FaaS: FaaS is abbreviated as Function-as-a-Service, is a kind of cloud service that allows developers to build, compute, run, and manage application packages as functions of code without having to maintain their own infrastructure. A general FaaS provider facilitates this in an event-driven execution model that allows users to focus solely on individual functions in their application code.
In relevance to the topic, AWS Lambda comes under the FaaS service category.
Now, let us look into each of these aspects in brief.
What is AWS EC2?
EC2 is one of the oldest services offered by AWS cloud and is known as Elastic Compute Cloud. Users of EC2 can rent virtual machines from AWS that can spin up or down with a set of resources at any time. It provides instance types to fit any kind of workload. Amazon EC2 comes under infrastructure as service (IaaS), and with this, you can configure your CPU, memory, storage, and networking capacity for your instances.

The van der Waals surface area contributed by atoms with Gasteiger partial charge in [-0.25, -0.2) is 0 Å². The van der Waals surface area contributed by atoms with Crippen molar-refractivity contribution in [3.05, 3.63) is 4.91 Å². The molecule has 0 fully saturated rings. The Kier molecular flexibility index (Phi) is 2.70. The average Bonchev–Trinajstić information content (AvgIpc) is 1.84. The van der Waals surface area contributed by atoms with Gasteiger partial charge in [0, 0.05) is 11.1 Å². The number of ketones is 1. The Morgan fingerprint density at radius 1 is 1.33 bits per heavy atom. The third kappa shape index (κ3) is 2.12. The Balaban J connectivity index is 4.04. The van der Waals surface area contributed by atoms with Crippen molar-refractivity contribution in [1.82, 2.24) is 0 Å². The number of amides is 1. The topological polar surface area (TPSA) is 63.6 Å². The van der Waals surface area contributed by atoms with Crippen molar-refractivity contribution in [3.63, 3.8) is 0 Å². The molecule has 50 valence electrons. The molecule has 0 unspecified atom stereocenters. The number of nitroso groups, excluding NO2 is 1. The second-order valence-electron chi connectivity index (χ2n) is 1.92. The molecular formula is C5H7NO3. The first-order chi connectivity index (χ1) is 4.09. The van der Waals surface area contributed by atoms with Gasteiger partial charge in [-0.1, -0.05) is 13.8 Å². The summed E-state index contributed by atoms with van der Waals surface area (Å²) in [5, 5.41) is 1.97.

While using EC2, you need to manage your own instances or virtual machines. What I mean by this is you can spin up or down at any time as long as you want. It is kind of like buying or renting your own hardware and hosting that in-house in your local network. With EC2, you can bring an instance up whenever you need it and tear it down whenever you need it, so you don’t need to pay for that long-term commitment to purchasing hardware.
In EC2, you have the freedom of picking the different types that are dependent on your use case. Within the EC2 instance, there are a handful of popular machine types:
- Memory optimized tier
- Compute optimized tier
- Storage optimized tier
- GPU processing tier
For a complete list of types, see this link.
On the whole, there are many other options available here, so the size you select depends on the capacity you need. Whether it’s memory, compute or storage, the classification that you choose depends on your use case.